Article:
Of course, even in China, Social Media has other uses too.

More than two years after the e-bike protest, Tea Leaf Nation reported on February 23, 2012 about a blog that was deleted by Sina Weibo, a popular Chinese microblogging platform, but what was deleted was soon restored thanks to widespread outrage and threats that the majority of Chinese would switch to Twitter and/or Facebook.

The Reuters Institute ran a piece about the power of the Chinese netizen and how microblogging is changing Chinese journalism. Zhou Kangliang, a Chinese journalist, concludes that “as Chinese online microblogging services grow and traditional journalism grows with them, it is learning from lessons and experience…”

The Washington Post reported, “In a country where most media are controlled by the state, information is heavily censored and free-flowing opinions are sharply constricted, Chinese have turned to a new platform to openly exchange unfettered news and views: microblogs, similar to Twitter.”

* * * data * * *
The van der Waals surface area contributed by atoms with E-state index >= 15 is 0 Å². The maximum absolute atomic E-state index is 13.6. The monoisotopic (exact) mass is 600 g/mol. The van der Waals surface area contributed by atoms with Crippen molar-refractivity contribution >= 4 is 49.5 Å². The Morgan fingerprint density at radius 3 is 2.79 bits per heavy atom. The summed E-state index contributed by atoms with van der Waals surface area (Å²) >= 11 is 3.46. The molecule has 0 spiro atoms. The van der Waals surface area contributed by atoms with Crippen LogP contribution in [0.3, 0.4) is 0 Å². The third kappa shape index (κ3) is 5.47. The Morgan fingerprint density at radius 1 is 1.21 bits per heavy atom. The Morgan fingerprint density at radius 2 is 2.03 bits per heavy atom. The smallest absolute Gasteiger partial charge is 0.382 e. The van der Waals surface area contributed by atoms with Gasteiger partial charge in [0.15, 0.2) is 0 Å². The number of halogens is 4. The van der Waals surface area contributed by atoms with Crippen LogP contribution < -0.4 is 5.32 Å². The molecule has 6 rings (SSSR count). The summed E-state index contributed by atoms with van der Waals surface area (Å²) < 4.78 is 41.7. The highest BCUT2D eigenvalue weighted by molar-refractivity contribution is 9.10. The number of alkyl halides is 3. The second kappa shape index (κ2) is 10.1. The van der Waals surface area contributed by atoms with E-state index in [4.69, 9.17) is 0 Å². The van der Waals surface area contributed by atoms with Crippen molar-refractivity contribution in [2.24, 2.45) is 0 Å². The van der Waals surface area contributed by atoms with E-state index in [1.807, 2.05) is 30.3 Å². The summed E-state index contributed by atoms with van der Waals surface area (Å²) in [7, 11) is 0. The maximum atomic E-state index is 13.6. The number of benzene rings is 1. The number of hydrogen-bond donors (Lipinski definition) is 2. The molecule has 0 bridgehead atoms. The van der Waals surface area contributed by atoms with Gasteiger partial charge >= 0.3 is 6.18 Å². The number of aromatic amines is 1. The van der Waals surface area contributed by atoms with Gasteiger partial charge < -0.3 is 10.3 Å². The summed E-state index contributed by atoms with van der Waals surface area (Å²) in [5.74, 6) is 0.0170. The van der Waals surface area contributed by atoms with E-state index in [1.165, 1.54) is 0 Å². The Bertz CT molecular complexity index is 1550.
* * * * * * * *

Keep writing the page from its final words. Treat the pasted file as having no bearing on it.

But Foreign Policy Magazine reported that Xi Jinping has tamed the once-enterprising commercial media.” The project of ‘guidance’ is not merely what we tend in the West to call ‘censorship,’ an act of cutting, excising, and obliterating; rather, it is a process of diversion, of redirection. Public opinion is not stopped — it is harnessed.” To China’s leaders, this is “Channeling public opinion.”

“Channeling,” then, was about harnessing the power of for-profit newspapers and magazines, commercial Internet portals, and social media in order to better inundate the public with information from state sources. Ultimately, this was about taming the flood in the Internet age.